Gabriella then was referred to Dr. Hay Cheam, one of only two active pediatric kidney specialists in the valley. For reasons that he couldn't determine at first, the teenager's immune system was targeting healthy tissue, causing widespread inflammation.
For awhile, medication appeared to bring back kidney function, but then she relapsed and had to go on dialysis. At one point, she ended up in a wheelchair. Once, she had to be taken to UMC for emergency kidney treatment.
"You can't imagine what it's like not to know what's happening to your daughter," Magali Murata said.
After a year of treatment, Majlessi and Cheam determined that Gabriella had a rare disorder known as Churg-Strauss syndrome.
"It's very difficult to diagnose because it has many of the symptoms of other things," Cheam said.
Scientists don't know why it occurs, but the rare condition is marked by blood vessel inflammation that can restrict flow to vital organs and tissues, sometimes permanently damaging them. The disorder generally hits people between the ages of 38 and 52, far older than Gabriella.
The syndrome has no cure, but doctors can help control symptoms with steroids and powerful immunosuppressant drugs. Gabriella takes 10 different medications, a total of 29 pills a day.
The first stage of the syndrome is marked by a number of allergic reactions including asthma, which Gabriella was diagnosed with as a child.
Asthma generally develops three to nine years before other symptoms, such as the joint and sinus pain she encountered as a teenager.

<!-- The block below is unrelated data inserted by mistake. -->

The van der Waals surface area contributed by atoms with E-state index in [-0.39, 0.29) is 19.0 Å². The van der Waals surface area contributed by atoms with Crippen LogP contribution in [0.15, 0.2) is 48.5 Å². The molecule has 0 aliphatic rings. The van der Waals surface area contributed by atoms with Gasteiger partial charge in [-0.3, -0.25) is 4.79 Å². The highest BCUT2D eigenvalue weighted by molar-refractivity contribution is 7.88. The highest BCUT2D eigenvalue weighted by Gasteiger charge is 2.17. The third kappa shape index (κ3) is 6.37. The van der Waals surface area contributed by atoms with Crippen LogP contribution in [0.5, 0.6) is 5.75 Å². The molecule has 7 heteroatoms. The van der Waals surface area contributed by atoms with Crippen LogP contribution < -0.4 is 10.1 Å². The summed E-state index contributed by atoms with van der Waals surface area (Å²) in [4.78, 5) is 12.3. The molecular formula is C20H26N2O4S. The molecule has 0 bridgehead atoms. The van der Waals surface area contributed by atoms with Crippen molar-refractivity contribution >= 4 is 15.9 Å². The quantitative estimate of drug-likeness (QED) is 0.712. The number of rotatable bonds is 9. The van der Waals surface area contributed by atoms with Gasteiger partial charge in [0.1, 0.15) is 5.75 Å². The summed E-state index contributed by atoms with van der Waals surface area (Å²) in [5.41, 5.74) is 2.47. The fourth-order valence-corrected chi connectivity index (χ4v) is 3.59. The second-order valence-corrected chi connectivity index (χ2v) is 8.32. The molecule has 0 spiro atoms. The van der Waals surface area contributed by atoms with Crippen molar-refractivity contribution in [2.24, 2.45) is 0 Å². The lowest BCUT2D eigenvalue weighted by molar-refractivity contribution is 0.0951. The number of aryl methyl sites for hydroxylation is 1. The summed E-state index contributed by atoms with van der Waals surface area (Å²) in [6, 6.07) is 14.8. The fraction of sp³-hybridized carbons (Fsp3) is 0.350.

Sufferers have an overactive immune system, and the syndrome can systematically shut down vital organs, such as the heart, lungs and gastrointestinal system.
Gabriella's immune system attacked her kidneys. When it was clear she'd need a kidney transplant, her sister Erika stepped up.
"The family is incredible," Cheam said.
Last month, one of Erika's kidneys was harvested during an operation at Lucile Packard Children's Hospital at Stanford University and implanted in Gabriella. The sisters have already recovered from the procedures.
The transplant and the tests required in its aftermath are something that Magali Murata plans on discussing with the congressional delegation.
"We wanted to get the transplant done in Las Vegas, but our family's insurance would only let us go nine hours to California," she said. "What sense does that make? And now when we get blood drawn for Gabriella all the time, we have to get it drawn in two different places. It makes no sense. It's time to think about families."
Cheam said he thinks about the Murata family all the time.
"The mom didn't want the daughter to know about her cancer problem (in her throat) at the time she was going through her ordeal," Cheam said. "They had so much stress at the time. The grandfather was also very ill. But they stuck together."
Cheam said the problem with Churg-Strauss syndrome is that the disorder can attack at any time. And the kidney transplant is only good for 10 to 20 years.
"When they hear their story in Washington, they'll understand why we need all the pediatric specialists we can get," Cheam said. "We're fortunate we determined what this was when we did. My associate and I are run ragged going to all the hospitals in Las Vegas. We have too few now."
Gabriella said she'll tell politicians not to cut federal funding for Medicaid, the chief insurer for children. She also has one question for Nevada's congressional delegation:
"How do you expect children who get sick to get better if there aren't trained pediatricians to care for them?"
Contact reporter Paul Harasim at firstname.lastname@example.org or 702-387-2908.